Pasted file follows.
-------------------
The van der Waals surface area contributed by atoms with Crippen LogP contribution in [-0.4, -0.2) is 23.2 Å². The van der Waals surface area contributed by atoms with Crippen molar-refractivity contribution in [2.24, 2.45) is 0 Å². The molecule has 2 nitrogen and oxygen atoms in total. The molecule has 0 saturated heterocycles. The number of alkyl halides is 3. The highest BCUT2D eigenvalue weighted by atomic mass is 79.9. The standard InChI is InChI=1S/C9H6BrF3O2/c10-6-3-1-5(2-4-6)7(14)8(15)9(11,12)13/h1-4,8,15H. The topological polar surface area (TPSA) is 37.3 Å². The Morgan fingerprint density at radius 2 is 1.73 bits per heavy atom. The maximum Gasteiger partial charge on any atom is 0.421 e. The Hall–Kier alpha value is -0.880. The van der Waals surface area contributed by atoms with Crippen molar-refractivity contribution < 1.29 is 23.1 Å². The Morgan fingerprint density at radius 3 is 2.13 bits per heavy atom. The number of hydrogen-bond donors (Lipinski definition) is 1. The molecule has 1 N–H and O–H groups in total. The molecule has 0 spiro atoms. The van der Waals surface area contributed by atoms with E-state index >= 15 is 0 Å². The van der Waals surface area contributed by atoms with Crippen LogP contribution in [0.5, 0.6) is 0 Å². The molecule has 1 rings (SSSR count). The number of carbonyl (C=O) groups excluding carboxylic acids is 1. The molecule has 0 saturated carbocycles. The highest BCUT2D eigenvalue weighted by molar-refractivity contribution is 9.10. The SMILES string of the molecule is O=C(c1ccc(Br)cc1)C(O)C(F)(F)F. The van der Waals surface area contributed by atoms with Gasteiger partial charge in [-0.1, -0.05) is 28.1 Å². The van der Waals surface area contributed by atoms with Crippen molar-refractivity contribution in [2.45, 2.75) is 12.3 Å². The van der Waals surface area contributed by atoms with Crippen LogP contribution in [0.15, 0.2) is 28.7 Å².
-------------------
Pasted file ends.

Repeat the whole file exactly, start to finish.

The van der Waals surface area contributed by atoms with Crippen LogP contribution in [-0.4, -0.2) is 23.2 Å². The van der Waals surface area contributed by atoms with Crippen molar-refractivity contribution in [2.24, 2.45) is 0 Å². The molecule has 2 nitrogen and oxygen atoms in total. The molecule has 0 saturated heterocycles. The number of alkyl halides is 3. The highest BCUT2D eigenvalue weighted by atomic mass is 79.9. The standard InChI is InChI=1S/C9H6BrF3O2/c10-6-3-1-5(2-4-6)7(14)8(15)9(11,12)13/h1-4,8,15H. The topological polar surface area (TPSA) is 37.3 Å². The Morgan fingerprint density at radius 2 is 1.73 bits per heavy atom. The maximum Gasteiger partial charge on any atom is 0.421 e. The Hall–Kier alpha value is -0.880. The van der Waals surface area contributed by atoms with Crippen molar-refractivity contribution < 1.29 is 23.1 Å². The Morgan fingerprint density at radius 3 is 2.13 bits per heavy atom. The number of hydrogen-bond donors (Lipinski definition) is 1. The molecule has 1 N–H and O–H groups in total. The molecule has 0 spiro atoms. The van der Waals surface area contributed by atoms with E-state index >= 15 is 0 Å². The van der Waals surface area contributed by atoms with Crippen LogP contribution in [0.5, 0.6) is 0 Å². The molecule has 1 rings (SSSR count). The number of carbonyl (C=O) groups excluding carboxylic acids is 1. The molecule has 0 saturated carbocycles. The highest BCUT2D eigenvalue weighted by molar-refractivity contribution is 9.10. The SMILES string of the molecule is O=C(c1ccc(Br)cc1)C(O)C(F)(F)F. The van der Waals surface area contributed by atoms with Gasteiger partial charge in [-0.1, -0.05) is 28.1 Å². The van der Waals surface area contributed by atoms with Crippen molar-refractivity contribution in [2.45, 2.75) is 12.3 Å². The van der Waals surface area contributed by atoms with Crippen LogP contribution in [0.15, 0.2) is 28.7 Å².